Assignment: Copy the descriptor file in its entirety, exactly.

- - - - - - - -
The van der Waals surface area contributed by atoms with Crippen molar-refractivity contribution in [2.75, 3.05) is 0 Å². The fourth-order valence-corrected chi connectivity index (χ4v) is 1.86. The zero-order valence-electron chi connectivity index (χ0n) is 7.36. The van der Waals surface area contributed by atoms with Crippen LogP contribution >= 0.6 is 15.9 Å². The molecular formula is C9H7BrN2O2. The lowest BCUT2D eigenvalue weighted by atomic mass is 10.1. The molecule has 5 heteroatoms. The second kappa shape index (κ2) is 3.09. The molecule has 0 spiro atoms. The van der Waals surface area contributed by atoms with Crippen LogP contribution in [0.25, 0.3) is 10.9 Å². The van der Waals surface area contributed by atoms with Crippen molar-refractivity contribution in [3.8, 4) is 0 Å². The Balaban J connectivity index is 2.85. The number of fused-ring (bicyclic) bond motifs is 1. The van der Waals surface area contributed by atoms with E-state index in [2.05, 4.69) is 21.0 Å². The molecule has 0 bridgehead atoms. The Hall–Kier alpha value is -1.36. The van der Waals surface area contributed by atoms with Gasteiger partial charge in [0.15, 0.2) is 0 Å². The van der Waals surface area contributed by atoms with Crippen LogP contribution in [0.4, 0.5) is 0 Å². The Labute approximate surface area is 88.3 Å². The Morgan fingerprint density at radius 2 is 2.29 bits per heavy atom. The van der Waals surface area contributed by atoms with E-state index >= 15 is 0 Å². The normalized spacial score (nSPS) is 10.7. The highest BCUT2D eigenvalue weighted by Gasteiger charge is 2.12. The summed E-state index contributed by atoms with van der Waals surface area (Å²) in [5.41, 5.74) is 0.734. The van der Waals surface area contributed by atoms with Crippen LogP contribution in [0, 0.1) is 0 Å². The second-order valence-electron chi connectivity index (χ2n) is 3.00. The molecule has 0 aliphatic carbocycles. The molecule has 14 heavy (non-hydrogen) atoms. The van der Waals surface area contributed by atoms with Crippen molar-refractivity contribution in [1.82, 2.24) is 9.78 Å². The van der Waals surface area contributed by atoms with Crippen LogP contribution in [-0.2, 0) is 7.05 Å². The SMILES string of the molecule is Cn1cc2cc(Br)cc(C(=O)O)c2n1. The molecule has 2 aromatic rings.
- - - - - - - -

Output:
The van der Waals surface area contributed by atoms with Crippen molar-refractivity contribution in [2.75, 3.05) is 0 Å². The fourth-order valence-corrected chi connectivity index (χ4v) is 1.86. The zero-order valence-electron chi connectivity index (χ0n) is 7.36. The van der Waals surface area contributed by atoms with Crippen LogP contribution >= 0.6 is 15.9 Å². The molecular formula is C9H7BrN2O2. The lowest BCUT2D eigenvalue weighted by atomic mass is 10.1. The molecule has 5 heteroatoms. The second kappa shape index (κ2) is 3.09. The molecule has 0 spiro atoms. The van der Waals surface area contributed by atoms with Crippen LogP contribution in [0.25, 0.3) is 10.9 Å². The van der Waals surface area contributed by atoms with Crippen molar-refractivity contribution in [3.8, 4) is 0 Å². The Balaban J connectivity index is 2.85. The number of fused-ring (bicyclic) bond motifs is 1. The van der Waals surface area contributed by atoms with E-state index in [2.05, 4.69) is 21.0 Å². The molecule has 0 bridgehead atoms. The Hall–Kier alpha value is -1.36. The van der Waals surface area contributed by atoms with Gasteiger partial charge in [0.15, 0.2) is 0 Å². The van der Waals surface area contributed by atoms with Crippen LogP contribution in [0.4, 0.5) is 0 Å². The Labute approximate surface area is 88.3 Å². The Morgan fingerprint density at radius 2 is 2.29 bits per heavy atom. The van der Waals surface area contributed by atoms with E-state index >= 15 is 0 Å². The normalized spacial score (nSPS) is 10.7. The highest BCUT2D eigenvalue weighted by Gasteiger charge is 2.12. The summed E-state index contributed by atoms with van der Waals surface area (Å²) in [5.41, 5.74) is 0.734. The van der Waals surface area contributed by atoms with Crippen LogP contribution in [0, 0.1) is 0 Å². The second-order valence-electron chi connectivity index (χ2n) is 3.00. The molecule has 0 aliphatic carbocycles. The molecule has 14 heavy (non-hydrogen) atoms. The van der Waals surface area contributed by atoms with Crippen molar-refractivity contribution in [1.82, 2.24) is 9.78 Å². The van der Waals surface area contributed by atoms with Crippen LogP contribution in [-0.2, 0) is 7.05 Å². The SMILES string of the molecule is Cn1cc2cc(Br)cc(C(=O)O)c2n1. The molecule has 2 aromatic rings.